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The Wheat Harvest of 1883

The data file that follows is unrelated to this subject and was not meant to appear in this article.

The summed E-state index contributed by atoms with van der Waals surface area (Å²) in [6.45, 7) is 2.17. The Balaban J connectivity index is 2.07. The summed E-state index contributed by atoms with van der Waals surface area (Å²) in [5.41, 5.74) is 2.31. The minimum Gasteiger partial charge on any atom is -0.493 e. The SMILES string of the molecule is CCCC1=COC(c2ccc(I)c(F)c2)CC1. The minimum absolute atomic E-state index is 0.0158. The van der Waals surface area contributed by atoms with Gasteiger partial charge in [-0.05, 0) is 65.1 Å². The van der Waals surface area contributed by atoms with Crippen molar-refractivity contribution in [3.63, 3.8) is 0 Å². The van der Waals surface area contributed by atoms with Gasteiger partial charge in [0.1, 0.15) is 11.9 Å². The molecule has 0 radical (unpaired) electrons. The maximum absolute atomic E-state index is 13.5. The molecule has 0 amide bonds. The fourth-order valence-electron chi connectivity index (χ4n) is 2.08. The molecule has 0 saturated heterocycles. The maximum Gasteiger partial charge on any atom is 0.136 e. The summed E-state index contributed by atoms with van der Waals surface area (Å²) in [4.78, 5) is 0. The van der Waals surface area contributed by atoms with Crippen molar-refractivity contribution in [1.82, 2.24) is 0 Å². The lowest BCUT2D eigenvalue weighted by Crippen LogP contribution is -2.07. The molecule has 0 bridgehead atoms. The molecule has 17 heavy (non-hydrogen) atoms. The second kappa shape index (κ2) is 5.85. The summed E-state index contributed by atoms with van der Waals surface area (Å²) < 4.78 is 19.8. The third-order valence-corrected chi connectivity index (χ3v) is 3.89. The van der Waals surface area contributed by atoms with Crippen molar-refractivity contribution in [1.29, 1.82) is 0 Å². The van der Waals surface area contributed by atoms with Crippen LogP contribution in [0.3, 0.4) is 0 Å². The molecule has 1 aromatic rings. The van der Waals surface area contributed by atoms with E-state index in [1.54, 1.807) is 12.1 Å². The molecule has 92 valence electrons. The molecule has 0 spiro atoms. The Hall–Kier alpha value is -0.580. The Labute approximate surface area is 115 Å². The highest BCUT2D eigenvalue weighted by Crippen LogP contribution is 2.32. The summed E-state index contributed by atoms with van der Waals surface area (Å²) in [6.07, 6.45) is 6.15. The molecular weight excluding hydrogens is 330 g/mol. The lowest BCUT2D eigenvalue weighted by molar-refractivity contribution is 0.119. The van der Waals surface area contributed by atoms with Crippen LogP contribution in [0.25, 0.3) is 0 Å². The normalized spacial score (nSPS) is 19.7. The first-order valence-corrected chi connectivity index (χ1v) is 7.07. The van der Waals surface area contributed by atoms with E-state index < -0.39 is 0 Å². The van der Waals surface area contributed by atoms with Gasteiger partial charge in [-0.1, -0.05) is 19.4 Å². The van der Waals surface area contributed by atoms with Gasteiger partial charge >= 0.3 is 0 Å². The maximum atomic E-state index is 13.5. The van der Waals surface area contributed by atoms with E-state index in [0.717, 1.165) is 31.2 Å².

THE public must be somewhat puzzled with the divergent opinions of authorities upon the yield of the wheat crop of the present year. On the one side, for example, stands Sir John Lawes with his accurate balances and wonderful wheat field, which experience has taught him usually proves a fair criterion of the yield of the English crop. On the other side is arrayed, a somewhat formidable party, which we may take as well represented and led by the very able article in the Times of Saturday last, headed “The Result of the Harvest.” To put the matter briefly, there is a difference of opinion as to whether we have reaped an average crop or an under-average crop of wheat. And there is also a good deal of difference in opinion as to what an average crop is. The point of greater interest no doubt to us is whether we have just secured an abundant harvest or not. It is a point of very great importance not only intrinsically but as a matter of opinion. If business men believe that our national wealth has been recently increased by an unusual augmentation of our food supply, they may make this opinion a basis for enterprise or speculation. If the opinion which prompted them to action should prove a false one, the results would be inflation, panic, and loss. It is therefore very essential that public opinion should be guided in a right direction upon this important point. Any person who has read our leading newspapers carefully upon the subject of harvests for a series of years will probably have observed a tendency to over-estimate production. The prospect is usually depicted couleur de rose, and the public is congratulated upon its harvest prospects, while practical farmers remain in doubt as to the yield of their cornfields. Of one thing we may be certain—that wheat needs heat. The average temperature of our islands is scarcely suitable to the wheat plant, which is rightly viewed as somewhat exotic in its requirements. A slight elevation above the sea-level, or a slight decrease in solar heat, invariably lowers the yield of wheat. Properly read with regard to its distribution throughout the season, the temperature of the summer months ought to guide us to a judgment with regard to the probable yield of wheat. It is the same with regard to wine. Good wheat and good wine years run together. 1868, 1870, and 1874 will probably all continue to be remembered as good wine years, and they are well known as among the best wheat years of the present half-century. In judging as to the effects of temperature upon the wheat crops, we must not only take average temperature but fluctuations between night and day. A single cold night may do incalculable damage, and a few cold days at blooming time may do much to blight a wheat-grower's prospects. Those who watch the weather closely will usually lay the foundation of a sound judgment upon wheat prospects. We require, first, a good seed time; second, a dry March; third, a hot June, July, and August. So much for the weather. We require also a good “plant,” i.e. plenty of young wheat plants uniformly scattered over the surface. The growing crop must be fairly free from those unaccountable visitations known as “blights,” both insect and vegetable, and if we can secure these good conditions we reap a good wheat crop. Let us then endeavour to apply these rules to the actual state of things during the months between seed time of 1882 and harvest of 1883, and let us glance at the various opinions expressed as to the yield of wheat for the present year in the light of these facts. First, then, we passed through a period of incessant rainfall during the time when fanners usually sow their wheat. A worse seed time we have rarely experienced. Constant rain and destructive floods were the characteristics of October, November, January, and February last. Now we owe to Sir John Lawes, in a great measure, the knowledge of the fact that a wet winter washes out that element of fertility which of all is the most important, namely, the nitrates. Here then we have to record a very wet winter, in which seeding was interrupted and nitrates were washed through into the drains and subsoil, and that to an unusual degree.

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